What were key areas for improvement?
Emily: One of the key issues in Muranga public participation is the lack of information. We analyzed the county websites and noticed that all the information there was from 2016; information that is supposed to be put on yearly! So during the committee meetings we addressed it and they committed that they are going to update their website. And I am happy to report that by the end of September, their website was completely up to date with all new documents.
So that is how it’s we managed it. It’s just a lot of commitments, communication and to be honest on the part of Muranga the people I have mentioned were extremely willing to make the changes and to work with GROOTS, to work with the grassroots women and train them. That is how we have reached where we are and even were able to establish a public participation platform. Our next step is to have the public participation bill gazetted in Muranga so as to make it law, so that it is in the assembly.
It is really so great to hear how the plan worked out, from the idea in the proposal to really having that platform!
Emily: I really have to give credit to Muranga County and the grassroots women. They have been very forthright and very committed in identifying the gaps, but also in doing something about it.
One of the key things that led to this cooperation is the fact that we cultivated the relationships like, you know, the way you water plants to make them grow.
The county representatives did not feel like they’re being brought in to seal something. They felt like it’s part of their problem. The fact that they were then also training the women and the budget champions helped to make them feel that we were all in this together. They were learning from the grassroots women themselves, like “these are the challenges we face in accessing information, these are the challenges in understanding this process”. The county representatives were able to react directly to that, they were providing the solution by training the women about how to make and read a budget. And that was also very instrumental in building the relationship.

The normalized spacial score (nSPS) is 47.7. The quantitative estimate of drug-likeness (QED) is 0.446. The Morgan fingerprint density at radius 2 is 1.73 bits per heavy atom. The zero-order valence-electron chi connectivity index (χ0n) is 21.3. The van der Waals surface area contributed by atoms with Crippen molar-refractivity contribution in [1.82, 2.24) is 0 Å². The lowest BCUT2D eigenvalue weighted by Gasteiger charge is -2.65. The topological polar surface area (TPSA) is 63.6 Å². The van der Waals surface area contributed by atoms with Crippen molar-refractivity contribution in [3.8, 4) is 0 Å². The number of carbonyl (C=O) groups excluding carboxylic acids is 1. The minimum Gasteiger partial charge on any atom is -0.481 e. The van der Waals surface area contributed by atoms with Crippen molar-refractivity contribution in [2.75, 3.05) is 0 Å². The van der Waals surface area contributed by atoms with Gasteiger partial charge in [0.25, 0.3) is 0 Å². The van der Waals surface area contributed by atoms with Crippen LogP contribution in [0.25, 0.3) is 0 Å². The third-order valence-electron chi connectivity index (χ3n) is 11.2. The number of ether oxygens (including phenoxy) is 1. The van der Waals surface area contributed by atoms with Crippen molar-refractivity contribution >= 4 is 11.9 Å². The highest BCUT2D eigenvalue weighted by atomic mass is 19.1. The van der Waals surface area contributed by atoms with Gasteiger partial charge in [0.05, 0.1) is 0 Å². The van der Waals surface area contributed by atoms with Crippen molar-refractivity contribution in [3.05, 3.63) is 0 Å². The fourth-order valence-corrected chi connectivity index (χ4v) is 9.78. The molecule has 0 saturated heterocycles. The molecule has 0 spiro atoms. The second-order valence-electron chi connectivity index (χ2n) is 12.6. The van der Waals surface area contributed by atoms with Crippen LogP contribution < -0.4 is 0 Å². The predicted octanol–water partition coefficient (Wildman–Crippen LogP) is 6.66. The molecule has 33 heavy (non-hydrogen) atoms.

What are the main issues raised by the grassroots movement for Muranga for more engagement by the county?
Emily: Once the graduates from the budget academy go back home, they meet with several groups. They carry out civic education in the community, and we use that opportunity to listen to the community and hear their priorities. That way, we are able to gather community priorities so that we can put them in the memoranda and share them with the county.
The outstanding priorities deal with agriculture around access to markets and water. And also issues like roads come up often, as they are directly connected to transportation of their produce. Besides, there were other issues around Gender Based Violence and Sexual and Reproductive Health Rights issues. Because this has become a really big thing, they want the county to prioritize GBV issues more on their agenda.
Have you already received a reaction?
Emily: This is still in process. Right now, we have to see whether these priorities have actually been included in the budgets. So once they prepared the new budget for next year, we have to follow up.
For me, the fact that we have the Director of Budgets and Director of Economic Planning in this little platform of ours is very good for us to push our priorities. We can directly ask them which of them have been included, or why they have not been included. The small size of the platform has great benefits too: Whenever you ask a question the County representatives don’t feel attacked like most county governments do when asked a question. This gives us the opportunity to push things our way.
Thank you for the interview!
About the Project: The idea of this project was inspired by the Policy Dialogue Consortia project, funded by the Austrian Development Agency (ADA) and DKA Austria, where GROOTS Kenya has been participating in since 2014. Now, the experiences feed back into the same by GROOTS implementing learnings in the counties of Nyandarua and Kiambu, where capacities of women rural farmers are strengthened with regard to influencing gender responsive public investments.